Appeal from the United States District Court for the Northern District of Illinois, Eastern Division, No. 83 C 3493, Nicholas J. Bua, Judge.
Before BAUER, Chief Judge, COFFEY, Circuit Judge, and GRAY, Senior District Judge.*fn*
The United States District Court for the Northern District of Illinois dismissed Buckhalter's Title VII and Section 1983 claims on the basis of an administrative res judicata finding that Buckhalter failed to avail himself of the opportunity to litigate these issues in the administrative hearing. This Court affirmed the order of the District Court. Subsequent to our decision in this case the United States Supreme Court decided University of Tennessee v. Elliott, 478 U.S. 788, 106 S. Ct. 3220, 92 L. Ed. 2d 635 (1986), and contemporaneous therewith vacated and remanded this court's decision in Buckhalter for further consideration in light of Elliott.
In Elliott, the Supreme Court held that, under the reconstruction civil rights statutes, federal common-law rules of preclusion will apply where a state agency acts in a judicial capacity to resolve disputed issues of fact where the parties had a previous adequate opportunity to litigate, since Congress in enacting the civil rights statutes did not intend to create an exception to the general rule of preclusion. Elliott, 478 U.S. 788, 106 S. Ct. 3220, 92 L. Ed. 2d 635 . See also, Utah Construction & Mining Co., 384 U.S. 394, 422, 16 L. Ed. 2d 642, 86 S. Ct. 1545 (1966). Robert Elliott was a black employee who was discharged from the University of Tennessee for inadequate work performance as well as misconduct on the job. Elliott pursued his state administrative remedies and the state administrative law judge (ALJ), after hearing extensive evidence, made a finding that Elliott's discharge had not been racially motivated. Elliott appealed the ALJ's decision to the vice president for agriculture of the University of Tennessee, the proper reviewing agency under Tennessee law, who upheld the ALJ's ruling.
Instead of seeking review of the administrative proceedings in state court, Elliott pursued his remedies in federal court under Title VII and 42 U.S.C. § 1983. The Supreme Court analyzed Elliott's Title VII and § 1983 claims separately and held that Elliott was entitled to a trial de novo in federal court on his Title VII claim, but was precluded from relitigating his civil rights claim under 42 U.S.C. § 1983 in the federal courts since Congress did not intend the Reconstruction civil rights statutes to create an exception to general rules of preclusion. 106 S. Ct. at 3225.
In the instant case, the defendant, Pepsi-Cola General Bottlers, Inc. ("Pepsi-Cola") discharged the plaintiff, Robert Buckhalter, a black employee, on June 10, 1978, for violating a company rule which prohibited employees from possessing alcoholic beverages or non-prescription drugs at anytime on company property. Buckhalter filed a grievance through his union representative and a grievance hearing was held pursuant to the terms of the collective bargaining agreement entered into between Pepsi-Cola and Teamsters Local 744, Buckhalter's union. The Industrial Relations Manager of Pepsi-Cola, who presided over the grievance hearing, upheld Buckhalter's discharge. See In re Buckhalter and Pepsi-Cola General Bottlers, Inc., 7 Ill. H.R.C. Rep. 96, 103-07 (1982). Buckhalter appealed this decision to the company's Labor Management Committee who affirmed the decision of the company's Industrial Relations Manager.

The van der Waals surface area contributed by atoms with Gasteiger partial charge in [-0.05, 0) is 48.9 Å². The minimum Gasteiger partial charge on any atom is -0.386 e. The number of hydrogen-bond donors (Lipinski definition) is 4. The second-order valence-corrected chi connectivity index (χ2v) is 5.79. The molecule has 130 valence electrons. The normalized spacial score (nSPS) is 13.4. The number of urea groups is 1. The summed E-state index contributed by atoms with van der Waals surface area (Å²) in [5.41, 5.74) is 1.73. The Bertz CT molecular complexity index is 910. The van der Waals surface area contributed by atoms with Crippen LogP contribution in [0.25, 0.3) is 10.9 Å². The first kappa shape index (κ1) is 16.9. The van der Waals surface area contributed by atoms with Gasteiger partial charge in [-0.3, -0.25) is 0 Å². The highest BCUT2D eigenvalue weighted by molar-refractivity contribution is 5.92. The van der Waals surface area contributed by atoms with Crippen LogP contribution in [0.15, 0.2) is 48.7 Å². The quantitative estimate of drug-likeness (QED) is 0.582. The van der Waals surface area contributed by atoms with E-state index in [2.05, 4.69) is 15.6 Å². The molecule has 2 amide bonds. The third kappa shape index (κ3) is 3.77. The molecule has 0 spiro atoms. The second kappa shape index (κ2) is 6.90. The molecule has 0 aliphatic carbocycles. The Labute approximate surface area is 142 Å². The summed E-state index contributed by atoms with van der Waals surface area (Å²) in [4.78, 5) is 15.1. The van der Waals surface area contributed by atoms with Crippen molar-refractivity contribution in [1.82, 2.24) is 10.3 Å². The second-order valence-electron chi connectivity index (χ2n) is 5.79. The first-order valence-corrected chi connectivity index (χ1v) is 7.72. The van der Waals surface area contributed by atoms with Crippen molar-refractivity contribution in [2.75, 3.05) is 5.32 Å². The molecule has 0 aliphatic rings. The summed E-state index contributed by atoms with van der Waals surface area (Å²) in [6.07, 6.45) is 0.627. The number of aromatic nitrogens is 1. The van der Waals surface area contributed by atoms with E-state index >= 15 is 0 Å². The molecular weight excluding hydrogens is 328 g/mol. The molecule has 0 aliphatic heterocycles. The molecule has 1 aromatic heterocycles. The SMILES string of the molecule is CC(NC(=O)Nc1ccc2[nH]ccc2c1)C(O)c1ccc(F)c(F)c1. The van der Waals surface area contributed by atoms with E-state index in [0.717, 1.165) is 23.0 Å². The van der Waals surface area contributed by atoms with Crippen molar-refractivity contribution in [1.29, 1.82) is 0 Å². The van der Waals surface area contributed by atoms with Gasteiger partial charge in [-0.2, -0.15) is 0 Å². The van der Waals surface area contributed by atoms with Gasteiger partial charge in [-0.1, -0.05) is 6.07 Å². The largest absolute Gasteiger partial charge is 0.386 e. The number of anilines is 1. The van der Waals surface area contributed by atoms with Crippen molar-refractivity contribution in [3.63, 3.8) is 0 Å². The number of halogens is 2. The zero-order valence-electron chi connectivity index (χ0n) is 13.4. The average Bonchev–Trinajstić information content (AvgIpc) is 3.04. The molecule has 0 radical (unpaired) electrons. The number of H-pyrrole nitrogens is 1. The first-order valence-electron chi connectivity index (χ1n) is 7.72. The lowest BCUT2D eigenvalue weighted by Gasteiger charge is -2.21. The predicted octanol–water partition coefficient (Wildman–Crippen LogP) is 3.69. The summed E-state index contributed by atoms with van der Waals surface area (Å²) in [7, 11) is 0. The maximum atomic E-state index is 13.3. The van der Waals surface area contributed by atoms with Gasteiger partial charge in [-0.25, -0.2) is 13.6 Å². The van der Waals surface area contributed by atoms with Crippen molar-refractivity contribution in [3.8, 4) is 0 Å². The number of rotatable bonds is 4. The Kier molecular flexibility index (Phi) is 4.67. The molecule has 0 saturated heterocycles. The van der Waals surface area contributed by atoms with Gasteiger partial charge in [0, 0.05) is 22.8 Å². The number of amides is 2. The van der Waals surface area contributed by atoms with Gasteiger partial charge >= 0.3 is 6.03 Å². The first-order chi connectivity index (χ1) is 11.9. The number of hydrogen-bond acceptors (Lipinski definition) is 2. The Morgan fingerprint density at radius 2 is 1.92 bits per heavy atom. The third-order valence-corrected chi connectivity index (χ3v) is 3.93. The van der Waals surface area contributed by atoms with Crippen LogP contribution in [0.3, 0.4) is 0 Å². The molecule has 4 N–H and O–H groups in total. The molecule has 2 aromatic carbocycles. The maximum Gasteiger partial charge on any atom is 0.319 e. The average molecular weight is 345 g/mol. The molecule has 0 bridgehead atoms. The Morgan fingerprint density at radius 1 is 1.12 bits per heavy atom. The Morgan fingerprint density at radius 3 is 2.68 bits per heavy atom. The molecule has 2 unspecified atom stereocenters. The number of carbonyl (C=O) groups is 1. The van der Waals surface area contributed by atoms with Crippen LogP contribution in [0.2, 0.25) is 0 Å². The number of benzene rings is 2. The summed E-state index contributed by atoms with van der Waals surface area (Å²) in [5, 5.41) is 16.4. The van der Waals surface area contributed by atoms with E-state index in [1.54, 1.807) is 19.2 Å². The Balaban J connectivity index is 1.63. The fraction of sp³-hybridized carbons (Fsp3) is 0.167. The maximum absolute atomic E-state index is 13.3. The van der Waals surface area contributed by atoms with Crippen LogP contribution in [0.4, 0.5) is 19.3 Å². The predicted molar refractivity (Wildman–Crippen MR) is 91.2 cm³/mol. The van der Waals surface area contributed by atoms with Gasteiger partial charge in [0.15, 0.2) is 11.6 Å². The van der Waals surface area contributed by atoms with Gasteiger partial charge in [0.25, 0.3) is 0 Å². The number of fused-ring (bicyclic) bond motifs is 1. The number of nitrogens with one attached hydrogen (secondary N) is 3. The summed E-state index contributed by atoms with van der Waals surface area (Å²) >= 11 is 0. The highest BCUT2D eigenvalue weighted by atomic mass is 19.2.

In August, 1978, Buckhalter filed a charge with the Illinois Fair Employment Practice Commission ("FEPC") alleging that Pepsi-Cola had engaged in an act of racial discrimination in that it had reinstated a white employee while they refused to reinstate Buckhalter who was charged with the same type of misconduct as the white employee. In March, 1979, the FEPC conducted an investigation and thereafter made a finding that there was a lack of substantial evidence to support Buckhalter's claims of race discrimination. Buckhalter requested to FEPC to reconsider its decision and on May 29, 1979 the FEPC reversed its prior determination and issued a racial discrimination complaint.
In accordance with the provisions of Illinois law, the FEPC assigned Buckhalter's race discrimination complaint to the Administrative Law Judge, Patricia Patton. A four-day adversarial hearing was held and both Pepsi-Cola and Buckhalter were represented by counsel; each side conducted and submitted extensive pre-hearing discovery as well as exhaustive legal memoranda in support of their respective positions. At the hearing the parties examined and cross-examined witnesses in accord with the applicable Illinois Rules of Evidence.
In March 1982, the ALJ issued findings of fact and conclusions of law. See In re Buckhalter, 7 Ill. H.R.C. Rep. at 102-15. The ALJ found that Buckhalter's race discrimination claim was not without merit and that Pepsi-Cola had established a legitimate, non-discriminatory reason for Buckhalter's discharge.
In November 1982, a three-member panel of the Illinois Human Rights Commission ("HRC") affirmed the ALJ's ruling on the basis that the facts contained in the administrative record were not against the great weight of the evidence and dismissed the complaint. Buckhalter then requested a right-to-sue letter from the Equal Employment Opportunity Commission ("EEOC") and received it on March 7, 1983. Buckhalter, rather than obtaining judicial review of the state agency decision in the Circuit Court of Cook County, chose to pursue his Title VII claim in the federal court, and on May 22, 1983, Buckhalter filed a separate lawsuit in federal court alleging race discrimination in violation of Title VII, 42 U.S.C. § 2000-e2(a) and 42 U.S.C. § 1981.